2. Soil displaced from one row may be thrown into the adjacent row. This places herbicide treated soil over the seed in the adjacent row, while also has the effect of increasing seed depth that may exceed coleoptile length of the planted crop. Selection of point or opener design to match soil throw to row spacing will be required, along with calibration of ground speed to match prevailing soil conditions
  3. Heavy rainfall after planting, physically moving treated soil back into the planting furrow
  4. Soil prone to furrow walls collapsing.

As such growers need to be mindful of their planter set up when considering using pre-emergent herbicides. Narrow row spacing make it more difficult to contain soil throw to the inter-row, however this will be highly influenced by planting speed. Conversely, very wide row spacings (>30cm) may result in more volatile herbicides not being adequately covered by soil and potential for reduced herbicide performance due to volatility losses. Heavy soils can be “cheesy” when wet and less consistent in their flow, compared to lighter or red soils.

The point design used can also influence the amount of soil throw as well. Inverted T boot points can increase soil throw, but also increase tilth created. Therefore, they can get better back fill over the seed but increased risk of overthrow to the adjacent furrow. Strait knife points may not achieve as much herbicide displacement and may also leave the slot open, due to the lack of tilth created.

Double or split boot systems designed to create separation between fertiliser and seed often requires increased planting depth, as is the also the case when moisture seeking (planting deeper into sub-soil moisture). Increased seeding depth will result in increased movement of soil to the interrow and increased potential to throw treated soil into adjacent rows.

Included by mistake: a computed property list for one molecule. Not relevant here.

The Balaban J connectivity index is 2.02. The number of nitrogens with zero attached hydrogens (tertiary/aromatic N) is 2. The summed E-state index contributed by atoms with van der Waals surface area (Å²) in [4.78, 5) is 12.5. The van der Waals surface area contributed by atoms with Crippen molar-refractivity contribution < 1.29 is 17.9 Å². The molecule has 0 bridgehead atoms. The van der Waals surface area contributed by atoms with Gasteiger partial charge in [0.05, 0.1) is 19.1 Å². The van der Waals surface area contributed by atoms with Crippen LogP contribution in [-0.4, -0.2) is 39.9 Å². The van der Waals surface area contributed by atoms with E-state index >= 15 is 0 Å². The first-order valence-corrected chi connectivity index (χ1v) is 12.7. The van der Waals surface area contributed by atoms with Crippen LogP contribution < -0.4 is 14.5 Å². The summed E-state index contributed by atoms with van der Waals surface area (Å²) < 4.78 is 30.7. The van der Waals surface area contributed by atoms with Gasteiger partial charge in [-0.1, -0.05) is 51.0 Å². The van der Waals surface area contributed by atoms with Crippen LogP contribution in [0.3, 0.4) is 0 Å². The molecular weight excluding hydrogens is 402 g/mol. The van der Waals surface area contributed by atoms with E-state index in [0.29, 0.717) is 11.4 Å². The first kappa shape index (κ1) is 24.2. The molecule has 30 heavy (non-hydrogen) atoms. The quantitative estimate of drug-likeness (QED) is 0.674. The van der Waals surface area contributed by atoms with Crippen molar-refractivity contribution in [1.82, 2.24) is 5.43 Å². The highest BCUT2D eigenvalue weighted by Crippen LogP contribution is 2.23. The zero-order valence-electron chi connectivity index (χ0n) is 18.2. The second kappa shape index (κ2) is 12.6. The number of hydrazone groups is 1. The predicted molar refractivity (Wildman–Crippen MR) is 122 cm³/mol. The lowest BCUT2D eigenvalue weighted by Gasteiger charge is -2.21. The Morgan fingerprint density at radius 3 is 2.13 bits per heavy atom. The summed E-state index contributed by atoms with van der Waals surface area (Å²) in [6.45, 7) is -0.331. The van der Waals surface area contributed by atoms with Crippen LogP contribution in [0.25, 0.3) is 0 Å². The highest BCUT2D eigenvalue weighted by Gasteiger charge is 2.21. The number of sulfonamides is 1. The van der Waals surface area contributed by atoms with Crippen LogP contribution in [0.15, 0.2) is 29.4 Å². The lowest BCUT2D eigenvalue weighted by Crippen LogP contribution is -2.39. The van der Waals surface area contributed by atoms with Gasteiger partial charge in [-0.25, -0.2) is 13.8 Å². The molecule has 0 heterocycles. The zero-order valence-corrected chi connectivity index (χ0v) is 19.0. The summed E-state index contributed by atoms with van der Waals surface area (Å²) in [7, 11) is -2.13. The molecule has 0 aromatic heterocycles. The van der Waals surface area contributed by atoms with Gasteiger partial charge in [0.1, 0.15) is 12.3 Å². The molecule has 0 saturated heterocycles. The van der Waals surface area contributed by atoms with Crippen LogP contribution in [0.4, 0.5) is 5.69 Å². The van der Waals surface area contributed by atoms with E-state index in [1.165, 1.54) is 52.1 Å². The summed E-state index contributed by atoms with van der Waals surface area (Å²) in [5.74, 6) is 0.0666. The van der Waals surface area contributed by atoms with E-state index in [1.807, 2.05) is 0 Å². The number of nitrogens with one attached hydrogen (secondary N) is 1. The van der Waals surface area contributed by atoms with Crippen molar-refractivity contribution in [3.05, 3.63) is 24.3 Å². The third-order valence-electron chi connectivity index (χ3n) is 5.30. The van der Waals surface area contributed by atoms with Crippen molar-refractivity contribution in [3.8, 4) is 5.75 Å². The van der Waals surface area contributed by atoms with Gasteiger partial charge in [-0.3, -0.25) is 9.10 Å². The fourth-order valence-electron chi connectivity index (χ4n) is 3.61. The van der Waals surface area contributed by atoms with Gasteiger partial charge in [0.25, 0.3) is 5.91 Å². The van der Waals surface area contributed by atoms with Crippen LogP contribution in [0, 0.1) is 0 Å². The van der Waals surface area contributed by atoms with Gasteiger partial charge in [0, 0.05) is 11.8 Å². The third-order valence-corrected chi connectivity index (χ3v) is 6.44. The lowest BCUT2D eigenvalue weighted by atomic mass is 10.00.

With so many variables involved in soil throw it is hard to make specific recommendations. A useful approach is to use urea as a visual surrogate for herbicides in paddocks where pre-emergent herbicides are being considered. To do this simply hand spread a relatively heavy rate of urea on a small area (1M x 1M) of the paddock. Use a liberal rate to ensure it is easy to see the granules. Run the planter through this area at your decided depth and speed. Following the machine pass, check to see where the urea has been moved to assess soil throw, and the seed placement in relation to the urea granules. Where problems are observed adjust the planter or travel speed and repeat the operation on a new part of the soil.

A GRDC video demonstrating how this can be done can be accessed here.

Another method to assess soil throw “on the go” in variable conditions is to observe the soil throw on the outside tine of the seeder. If a significant amount of soil is thrown further than the distance to the next row this can suggest there may be potential for damage.

Soil throw from disc seeders vary greatly, although commonly results in minimal soil-throw. This often means herbicide is not sufficiently moved away from the emerging cereal which results in greater crop injury. The potential for crop damage is further increased when there is shallow seeding depth and an incompletely closed seed furrow. The lack of soil-throw also does not protect volatile herbicides from volatility losses. Some disc seeder designs and/or modification can result in more soil throw and better displacement of the herbicide from on top of the seed row; however they can be variable in their performance.

Further information

GRDC: Pre-emergent herbicides - Pt 1 Solubility & binding

GRDC: Pre-emergent herbicides - Pt 2 Incorporation by sowing

Herbicides in Australian farming systems: A reference manual for agronomic advisers

Acknowledgements

The research undertaken as part of this project is made possible by the significant contributions of growers through both trial cooperation and the support of the GRDC, the author would like to thank them for their continued support.

Contact details

Mark Congreve
ICAN
Mb: 0427 209 234
Email: mark@icanrural.com.au

Maurie Street
GOA
Mb: 0400 066 201
Email: maurie.street@grainorana.com.au

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GRDC Project code: ICN1811-001SAX, GOA00002